At an early hour this morning the main streets of the city and Pack [S]quare were thronged with people. Men armed with rifles and shotguns found their way to police headquarters, ready and eager to go on a hunt for the desperate negro. For an hour or more Asheville resembled an armed city. It was about 8 o’clock that Deputy Sheriff Williams headed a posse. Some time before that hour, however, another posse went out. Men began gathering on horseback and at 10 o’clock Chief Bernard said that the several posses … numbered perhaps 200 men. The remains of Patrolman Bailey and Patrolman Blackstock and also the victim, Addison, had been removed to the undertaking establishment of Hare, Bard & Co. on South Main Street.

Henry Clay Blackstock, father of the dead police officer, and a resident of Flat Creek township, was notified of the tragic death of his son. He came to request that he be given charge of the body. He had hurried from his home, 10 miles in the country, with a plea from the dead officer’s mother that the remains of her boy be brought to her. The body of the dead officer was taken to Flat Creek this afternoon accompanied by an escort from the Odd Fellows lodge and members of the board of aldermen.

The Place of Death

At the undertaking establishment — a veritable place of death — hundreds of people found their way for a sorrowful view of the heroic dead. The dead officers had been placed on cots one in front of the other. They still wore their uniform of blue, and pinned to their breasts were their badges of rank. Their helmets were placed on the cots just behind them. Across from the cots on which lay the dead officers was the body of Ben Addison. He was shot in the eye. Patrolman Bailey was shot through the heart and also in the mouth. Patrolman Blackstock was shot through the heart.

Next week, we will continue with the city’s search for Will Harris.

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About Thomas Calder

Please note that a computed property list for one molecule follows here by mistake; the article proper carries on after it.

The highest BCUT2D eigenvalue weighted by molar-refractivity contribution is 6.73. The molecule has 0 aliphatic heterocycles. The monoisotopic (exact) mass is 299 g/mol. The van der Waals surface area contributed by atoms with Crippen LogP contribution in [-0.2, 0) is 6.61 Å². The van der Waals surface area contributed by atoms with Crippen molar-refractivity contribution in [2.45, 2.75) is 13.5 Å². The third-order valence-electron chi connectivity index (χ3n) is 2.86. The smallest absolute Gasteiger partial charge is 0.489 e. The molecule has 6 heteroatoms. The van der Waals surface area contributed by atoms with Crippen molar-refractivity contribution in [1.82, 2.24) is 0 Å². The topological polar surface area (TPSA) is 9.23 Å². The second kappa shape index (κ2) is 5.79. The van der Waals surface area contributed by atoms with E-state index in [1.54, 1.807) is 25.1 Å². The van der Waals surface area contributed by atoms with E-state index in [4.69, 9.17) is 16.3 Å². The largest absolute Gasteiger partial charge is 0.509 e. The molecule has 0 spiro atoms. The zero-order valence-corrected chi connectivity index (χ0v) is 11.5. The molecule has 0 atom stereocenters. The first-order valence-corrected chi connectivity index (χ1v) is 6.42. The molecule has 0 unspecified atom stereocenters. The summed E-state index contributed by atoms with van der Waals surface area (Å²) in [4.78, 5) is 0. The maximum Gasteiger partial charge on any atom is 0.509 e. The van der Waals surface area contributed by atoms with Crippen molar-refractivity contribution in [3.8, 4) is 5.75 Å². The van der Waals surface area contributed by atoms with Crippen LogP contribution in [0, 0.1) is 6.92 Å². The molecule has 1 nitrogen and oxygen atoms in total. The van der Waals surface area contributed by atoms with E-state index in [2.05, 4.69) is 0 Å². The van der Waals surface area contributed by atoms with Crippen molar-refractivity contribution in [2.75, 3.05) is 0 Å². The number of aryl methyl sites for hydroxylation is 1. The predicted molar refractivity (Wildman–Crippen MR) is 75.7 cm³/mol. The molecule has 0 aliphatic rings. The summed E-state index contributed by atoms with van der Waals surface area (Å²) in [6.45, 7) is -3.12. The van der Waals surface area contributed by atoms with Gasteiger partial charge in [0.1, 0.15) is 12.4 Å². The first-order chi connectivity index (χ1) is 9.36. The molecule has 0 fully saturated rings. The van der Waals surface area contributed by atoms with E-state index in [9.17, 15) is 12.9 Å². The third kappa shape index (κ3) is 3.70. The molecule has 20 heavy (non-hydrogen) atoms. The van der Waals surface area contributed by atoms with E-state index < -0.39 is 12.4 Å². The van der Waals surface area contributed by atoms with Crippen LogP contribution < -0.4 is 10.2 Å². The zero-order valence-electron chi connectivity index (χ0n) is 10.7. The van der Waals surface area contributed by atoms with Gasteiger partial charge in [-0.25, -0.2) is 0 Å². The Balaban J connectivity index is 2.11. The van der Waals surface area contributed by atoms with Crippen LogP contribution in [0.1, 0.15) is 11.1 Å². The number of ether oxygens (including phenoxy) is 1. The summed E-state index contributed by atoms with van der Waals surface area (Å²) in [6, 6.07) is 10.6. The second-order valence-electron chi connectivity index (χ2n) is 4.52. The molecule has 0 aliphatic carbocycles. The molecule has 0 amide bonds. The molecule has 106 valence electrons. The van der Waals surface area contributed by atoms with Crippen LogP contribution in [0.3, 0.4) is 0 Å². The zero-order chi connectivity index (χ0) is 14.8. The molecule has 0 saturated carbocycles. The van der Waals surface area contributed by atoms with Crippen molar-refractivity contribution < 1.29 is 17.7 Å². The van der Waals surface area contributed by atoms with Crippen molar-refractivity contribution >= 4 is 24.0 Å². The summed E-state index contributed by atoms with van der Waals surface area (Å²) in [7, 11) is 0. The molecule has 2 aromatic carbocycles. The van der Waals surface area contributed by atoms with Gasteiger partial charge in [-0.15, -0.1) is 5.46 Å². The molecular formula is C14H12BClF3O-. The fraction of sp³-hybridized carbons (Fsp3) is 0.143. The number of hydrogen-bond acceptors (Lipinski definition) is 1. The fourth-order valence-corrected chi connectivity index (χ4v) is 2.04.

Thomas Calder received his MFA in Fiction from the University of Houston's Creative Writing Program. He has worked with several publications, including Gulf Coast and the Collagist. For his weekly #tuesdayhistory tidbits on Asheville, follow him on Instagram @tcalder.

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12 thoughts on “Tuesday History: The Will Harris murders, part II

  1. Snowflake (Social Justice Worrier)

    What kind of Savage rifle back then could penetrate a telephone pole with enough force to kill a man?

    • Pat

      Try rereading the article substituting in your head white man every time the word Negro shows up. I bet you’ll think it reads pretty weird. I’m hoping that the Xpress plans to do some real research on this. Because from this vantage point is very hard to tell what really was going on. If you read about these times you will quickly learn that the white population was very quick to demonize black people quickly gather posses/lynch mobs and take” justice” into their own hands. Two of the major newspapers in North Carolina relatively recently printed apologies for their behavior in the late 1800s when they whipped up a storm of racism that helped create the conditions that resulted in the Wilmington coup d’état. Not saying that this Harris person was the victim but I am saying that I don’t necessarily trust the newspapers of these times to be making any real effort at ensuring that black people were fairly treated by the press. So how about Xpress are you going to do more than just print the newspaper reports of the time?

      • Thomas Calder

        Pat, I agree with you. Part of the interest in these newspaper clippings is to give our readers a look at how the news was reported at specific periods in Asheville’s history. The points you raise are valid. I hope others will consider them. Perhaps it will lead to a thoughtful conversation about our city’s past.

      • Phil Williams

        I don’t think that this incident could have been considered a lynch mob or vigilante justice – the members of the posse that went after Will Harris were all deputized by the Chief of Police, Silas Bernard, and Harris was killed in an *Exchange* of gunfire. After that particular rampage, I don’t think that the race of the desperado would have mattered much to anyone. Admittedly though, there was racism in Asheville just as bad and prevalent as most anywhere else at the time, although I don’t think there was so much violence – most race-related ugliness in the mountains usually took the form of segregation, discrimination, slurs and insults rather than lynchings or physical attacks.

      • Thomas Calder

        Pat, I’ve received your emails. I’ve responded to them, but I continue to receive notifications that the emails are not going through. Have you received them? Thank you.

    • Phil Williams